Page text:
• To Store. Place cabbage salad in an airtight storage container in the refrigerator. Once dressed, it will save for 3 or 4 days and can save a day or so longer if not yet dressed. If you prefer to dress your salad as you serve it, store your dressing separately. I like to keep a little leftover extra dressing on the side no matter what to liven up each serving.

Asian cabbage salad with almonds in a large mixing bowl

What to Serve with Asian Cabbage Salad

Crunchy Asian cabbage salad in a mixing bowl with almonds and ginger dressing

Recommended Tools to Make This Recipe

  • Mixing Bowls. Stackable for easy storage and microwave safe.
  • Baking Sheet. One of the items I use most often in my kitchen. It’s ideal for toasting the nuts here.
  • Chef’s Knife. When cutting large items like cabbage, it’s important to have a high-quality chef’s knife.

I smiled every time I opened our refrigerator and found a container of crunchy Asian cabbage salad beaming back at me. This recipe yields a large quantity, but since it lasts for several days in the refrigerator even after the ginger peanut dressing is added, I had no problem polishing it off. I suspect it will go quickly in your home too.

A fresh and healthy Asian Cabbage salad with raw cabbage, almonds, bell pepper and carrots in a ginger peanut dressing in a clear salad bowl

Asian Cabbage Salad

5 from 38 votes
This crunchy Asian Cabbage Salad is colorful, healthy and delicious! Made with raw cabbage, carrots and almonds, topped with an easy ginger peanut dressing.

Prep: 20 mins
Cook: 5 mins
Total: 25 mins

Servings: 8 side servings



  • 1/2 cup sliced or slivered almonds
  • ½ small head green cabbage finely sliced (about 3 cups)*
  • ½ small head red cabbage finely sliced (about 3 cups)**
  • 1 medium red bell pepper very thinly sliced
  • 1 cup shredded carrots about 2 medium
  • 1 cup frozen shelled edamame thawed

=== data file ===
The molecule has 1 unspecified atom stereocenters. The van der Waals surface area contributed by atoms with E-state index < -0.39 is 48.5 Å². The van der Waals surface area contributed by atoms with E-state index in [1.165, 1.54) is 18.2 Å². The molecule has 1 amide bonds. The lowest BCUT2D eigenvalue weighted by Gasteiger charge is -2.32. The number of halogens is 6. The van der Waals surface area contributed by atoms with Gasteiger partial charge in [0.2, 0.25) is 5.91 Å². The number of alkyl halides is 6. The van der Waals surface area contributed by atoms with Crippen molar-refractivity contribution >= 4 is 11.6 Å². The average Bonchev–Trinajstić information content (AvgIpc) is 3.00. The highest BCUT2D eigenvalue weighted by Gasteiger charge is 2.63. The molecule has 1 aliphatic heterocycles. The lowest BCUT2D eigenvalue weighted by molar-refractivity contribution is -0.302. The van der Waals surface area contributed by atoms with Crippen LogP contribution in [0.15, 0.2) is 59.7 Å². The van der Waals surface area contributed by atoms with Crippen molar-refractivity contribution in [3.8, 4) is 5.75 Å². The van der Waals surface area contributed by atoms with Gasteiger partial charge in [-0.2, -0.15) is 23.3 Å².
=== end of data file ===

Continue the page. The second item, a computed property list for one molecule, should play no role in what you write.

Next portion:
• 1/2 cup chopped fresh cilantro


  • ¼ cup rice vinegar
  • 2 tablespoons honey
  • 2 tablespoons low sodium soy sauce
  • 1 tablespoon creamy peanut butter
  • 1 tablespoon minced fresh ginger


  • Preheat the oven to 350 degrees F. Spread the nuts in a single layer on an ungreased rimmed baking sheet. Toast for 4 to 6 minutes, until fragrant and crisp. Toss once halfway through and do not walk away during the last few minutes of cooking (TRUST ME). Immediately remove to a small bowl or plate (or if your salad is ready to go, you can add them directly to the serving bowl).
  • In a large bowl, place the green and red cabbage, bell pepper, carrots, edamame, and cilantro.
  • In a medium mixing bowl or large liquid measuring cup, whisk together the dressing ingredients: rice vinegar, honey, soy sauce, peanut butter, and ginger. Pour enough over the salad to moisten it. Toss to coat. Assess the amount of dressing and add more as desired. Add the almonds and give the salad a final, light toss. If time allows, let marinade for 30 minutes prior to serving. Enjoy!


  • *In a time crunch, you can swap the green cabbage for a 16-ounce bag of prepared coleslaw mix or broccoli slaw, though I find cutting it yourself is well worth it in this recipe; see blog post above for tips and photos.
  • **If you prefer not to use 2 different kinds of cabbage, you can swap the two half-heads here for 1 full, small head of green cabbage.
  • TO STORE: Place cabbage salad in an airtight storage container in the refrigerator. Once dressed, it will save for 3 or 4 days and can save a day or so longer if not yet dressed. If you prefer to dress your salad as you serve it, store your dressing separately. I like to keep a little leftover extra dressing on the side no matter what to liven up each serving.


Serving: 1(of 8)Calories: 123kcalCarbohydrates: 15gProtein: 5gFat: 6gSaturated Fat: 1gPotassium: 366mgFiber: 4gSugar: 9gVitamin A: 3604IUVitamin C: 50mgCalcium: 61mgIron: 1mg

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Erin Clarke

Hi, I'm Erin Clarke, and I'm fearlessly dedicated to making healthy food that's affordable, easy-to-make, and best of all DELISH. I'm the author and recipe developer here at and of The Well Plated Cookbook. I adore both sweets and veggies, and I am on a mission to save you time and dishes. WELCOME!

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    1. Hi SP! I’ve only tried this recipe with rice vinegar, so I can’t say how it would turn out. You could try using apple cider vinegar instead, but it would be an experiment. If you decide to try it, I’d love to hear how it goes!

  1. We have a peanut allergy in the house. Can we omit peanut butter from the dressing and still be yummy?

  2. I enjoyed this salad.  It is beyond healthy and utterly delicious.  It came together very quickly.  I will make this again.  Thank you!5 stars

  3. This is my kind of food! I love Asian anything and this was fresh tasting and light because a little peanut butter goes a long way as it turns out! I think next time I am going to swap out the slivered almonds for toasted chopped peanuts. Also, I can’t find frozen edamame anywhere! So I added a half cup of black beans for color. Delicious!5 stars